US users lost $2.7bn to social media scams since 2021

9 Oct 2023

Image: © volff/

A report by the FTC warns that the total figure for losses is likely higher as the ‘vast majority’ of frauds are not reported.

A new report claims scammers on social media platforms have stolen $2.7bn from people in the US since 2021, which is more than “any other contact method”.

That’s according to the Federal Trade Commission (FTC), which claims one in four people in the US who reported losing money to fraud since 2021 said it began on social media. The FTC also said the total figure for losses is likely far higher as the “vast majority” of frauds are not reported.

The commission’s report claims these scams are a problem for people of all ages, but the largest impact is on younger people. In the first half of 2023, fraud reports by people aged between 20 and 29 listed social media as the contact method more than 38pc of the time. This percentage grew to 47pc for people aged between 18 and 19.

“Social media gives scammers an edge in several ways,” the FTC said. “They can easily manufacture a fake persona or hack into your profile, pretend to be you and con your friends. All of this costs them next to nothing to reach billions of people from anywhere in the world.”

The most common form of fraud came from online shopping scams, when people attempted to buy something that was advertised on social media. This type of scam represented 44pc of all social media fraud reports in the first half of 2023.

Despite this, the FTC said the largest monetary losses came from scams that use social media to promote “fake investment opportunities”. These scams represent 20pc of social media fraud reports, but accounted for 53pc of the total monetary losses.

“To draw people in, these scammers promote their own supposed investment success, often trying to lure people to investment websites and apps that turn out to be bogus,” the FTC said. “They make promises of huge returns, and even make it look like an ‘investment’ is growing.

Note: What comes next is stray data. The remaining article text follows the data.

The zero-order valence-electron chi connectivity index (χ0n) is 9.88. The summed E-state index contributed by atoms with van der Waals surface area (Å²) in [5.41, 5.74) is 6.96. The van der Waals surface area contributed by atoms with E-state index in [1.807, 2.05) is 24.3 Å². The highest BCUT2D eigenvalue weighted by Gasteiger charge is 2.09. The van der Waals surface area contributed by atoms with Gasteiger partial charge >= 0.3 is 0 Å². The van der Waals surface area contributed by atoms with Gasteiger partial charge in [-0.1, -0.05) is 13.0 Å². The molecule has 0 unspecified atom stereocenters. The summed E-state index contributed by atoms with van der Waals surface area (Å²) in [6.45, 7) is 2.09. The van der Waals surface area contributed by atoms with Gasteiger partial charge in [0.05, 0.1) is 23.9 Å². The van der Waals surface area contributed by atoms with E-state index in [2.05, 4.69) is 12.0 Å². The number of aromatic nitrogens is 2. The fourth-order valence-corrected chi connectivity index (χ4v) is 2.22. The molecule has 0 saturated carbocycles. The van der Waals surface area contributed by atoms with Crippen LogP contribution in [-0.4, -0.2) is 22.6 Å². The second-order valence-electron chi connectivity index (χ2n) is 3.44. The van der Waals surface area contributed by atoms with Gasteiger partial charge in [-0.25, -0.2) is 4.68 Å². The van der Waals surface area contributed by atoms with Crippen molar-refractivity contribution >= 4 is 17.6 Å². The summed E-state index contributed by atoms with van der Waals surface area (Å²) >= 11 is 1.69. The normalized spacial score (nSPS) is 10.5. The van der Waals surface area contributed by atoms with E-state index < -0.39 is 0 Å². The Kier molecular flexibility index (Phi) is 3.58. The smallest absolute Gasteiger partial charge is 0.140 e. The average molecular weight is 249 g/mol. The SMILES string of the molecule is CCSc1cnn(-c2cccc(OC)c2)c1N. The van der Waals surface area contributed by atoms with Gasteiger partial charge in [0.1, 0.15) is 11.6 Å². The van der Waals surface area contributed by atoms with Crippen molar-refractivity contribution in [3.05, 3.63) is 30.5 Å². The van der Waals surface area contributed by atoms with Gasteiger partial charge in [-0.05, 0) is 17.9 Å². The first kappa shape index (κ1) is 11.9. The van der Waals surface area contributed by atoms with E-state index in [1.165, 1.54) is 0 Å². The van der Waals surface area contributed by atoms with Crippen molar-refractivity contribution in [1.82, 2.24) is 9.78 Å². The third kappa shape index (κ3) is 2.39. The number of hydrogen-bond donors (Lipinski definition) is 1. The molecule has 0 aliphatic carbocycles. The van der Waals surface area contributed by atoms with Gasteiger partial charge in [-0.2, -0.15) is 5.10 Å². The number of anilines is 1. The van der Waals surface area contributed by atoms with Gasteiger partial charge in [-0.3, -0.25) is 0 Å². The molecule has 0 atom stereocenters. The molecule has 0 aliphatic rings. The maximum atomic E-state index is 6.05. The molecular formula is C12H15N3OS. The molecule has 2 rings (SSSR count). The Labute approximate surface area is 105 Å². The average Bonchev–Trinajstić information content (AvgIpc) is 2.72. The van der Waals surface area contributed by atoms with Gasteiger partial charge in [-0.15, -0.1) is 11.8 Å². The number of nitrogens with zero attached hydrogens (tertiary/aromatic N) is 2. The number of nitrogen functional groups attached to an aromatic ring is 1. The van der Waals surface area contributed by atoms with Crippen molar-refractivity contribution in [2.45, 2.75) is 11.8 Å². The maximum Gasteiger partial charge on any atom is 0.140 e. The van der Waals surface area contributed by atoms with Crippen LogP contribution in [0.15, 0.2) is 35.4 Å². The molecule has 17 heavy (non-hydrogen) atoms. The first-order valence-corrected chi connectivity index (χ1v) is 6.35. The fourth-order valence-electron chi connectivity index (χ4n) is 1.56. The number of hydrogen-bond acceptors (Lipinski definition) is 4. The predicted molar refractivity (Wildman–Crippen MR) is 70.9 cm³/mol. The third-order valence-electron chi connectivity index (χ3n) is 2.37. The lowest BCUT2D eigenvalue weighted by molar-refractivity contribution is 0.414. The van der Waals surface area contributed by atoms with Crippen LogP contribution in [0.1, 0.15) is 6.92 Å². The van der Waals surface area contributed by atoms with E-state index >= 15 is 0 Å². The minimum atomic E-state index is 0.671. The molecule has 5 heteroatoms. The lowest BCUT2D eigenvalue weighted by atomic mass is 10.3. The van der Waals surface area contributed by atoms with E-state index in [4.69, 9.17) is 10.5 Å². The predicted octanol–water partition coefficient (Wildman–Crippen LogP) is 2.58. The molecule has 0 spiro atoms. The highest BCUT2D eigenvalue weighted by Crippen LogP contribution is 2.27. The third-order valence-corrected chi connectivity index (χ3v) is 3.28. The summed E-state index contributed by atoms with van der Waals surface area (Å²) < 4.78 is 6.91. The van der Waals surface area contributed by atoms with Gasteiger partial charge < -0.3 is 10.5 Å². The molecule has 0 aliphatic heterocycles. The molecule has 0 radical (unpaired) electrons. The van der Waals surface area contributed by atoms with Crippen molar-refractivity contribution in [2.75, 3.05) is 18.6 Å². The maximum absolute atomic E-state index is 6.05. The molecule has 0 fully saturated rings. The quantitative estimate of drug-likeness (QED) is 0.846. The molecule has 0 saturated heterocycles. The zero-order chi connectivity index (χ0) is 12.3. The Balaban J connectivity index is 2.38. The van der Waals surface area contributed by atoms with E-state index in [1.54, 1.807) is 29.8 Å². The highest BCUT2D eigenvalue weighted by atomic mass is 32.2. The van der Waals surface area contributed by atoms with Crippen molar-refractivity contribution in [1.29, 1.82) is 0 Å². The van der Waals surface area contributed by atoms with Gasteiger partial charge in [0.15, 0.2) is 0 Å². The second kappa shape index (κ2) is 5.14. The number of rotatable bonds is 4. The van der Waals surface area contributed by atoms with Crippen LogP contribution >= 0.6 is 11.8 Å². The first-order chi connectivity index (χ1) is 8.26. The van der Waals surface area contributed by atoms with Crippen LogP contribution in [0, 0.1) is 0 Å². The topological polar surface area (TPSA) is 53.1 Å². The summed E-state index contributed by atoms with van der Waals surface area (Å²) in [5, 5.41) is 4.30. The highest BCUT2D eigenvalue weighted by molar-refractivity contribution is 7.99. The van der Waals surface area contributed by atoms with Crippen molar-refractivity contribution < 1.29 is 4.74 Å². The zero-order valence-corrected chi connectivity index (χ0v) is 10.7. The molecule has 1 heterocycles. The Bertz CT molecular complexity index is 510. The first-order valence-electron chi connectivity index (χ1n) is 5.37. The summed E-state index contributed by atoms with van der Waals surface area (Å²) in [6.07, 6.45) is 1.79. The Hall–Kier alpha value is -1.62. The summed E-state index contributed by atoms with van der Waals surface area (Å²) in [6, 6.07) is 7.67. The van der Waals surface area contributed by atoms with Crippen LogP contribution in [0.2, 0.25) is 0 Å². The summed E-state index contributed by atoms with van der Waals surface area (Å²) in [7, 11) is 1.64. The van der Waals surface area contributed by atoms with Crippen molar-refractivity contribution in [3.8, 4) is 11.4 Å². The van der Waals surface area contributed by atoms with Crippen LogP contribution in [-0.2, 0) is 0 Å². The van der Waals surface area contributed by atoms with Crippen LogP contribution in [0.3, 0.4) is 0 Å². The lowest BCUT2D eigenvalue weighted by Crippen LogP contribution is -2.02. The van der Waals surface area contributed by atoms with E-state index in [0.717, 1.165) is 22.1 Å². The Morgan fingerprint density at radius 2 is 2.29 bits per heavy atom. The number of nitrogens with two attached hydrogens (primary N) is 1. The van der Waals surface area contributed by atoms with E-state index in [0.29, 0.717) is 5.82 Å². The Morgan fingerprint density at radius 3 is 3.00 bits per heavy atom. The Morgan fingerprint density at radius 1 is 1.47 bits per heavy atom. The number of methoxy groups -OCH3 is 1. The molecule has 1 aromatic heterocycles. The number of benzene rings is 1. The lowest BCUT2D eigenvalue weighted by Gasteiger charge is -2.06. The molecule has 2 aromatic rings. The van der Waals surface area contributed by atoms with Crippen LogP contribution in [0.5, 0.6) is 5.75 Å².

“But if people invest – and reports say it’s usually in cryptocurrency – they end up empty handed,” the FTC said.

The commission recommends that social media users read about certain scams, limit who can see their information on social media and call friends if they send a message about an “opportunity or an urgent need for money”.

“Their account may have been hacked – especially if they ask you to pay by cryptocurrency, gift card or wire transfer,” the FTC said. “That’s how scammers ask you to pay.”

Last month, Wasim Khaled of Blackbird.AI discussed the threat that AI poses in creating deep fakes and misleading content, for the purpose of scams and spreading disinformation.

In July, a report by NordLayer claimed fake job offers and phishing attempts are the top forms of fraud used against businesses on LinkedIn.

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Leigh Mc Gowran is a journalist with Silicon Republic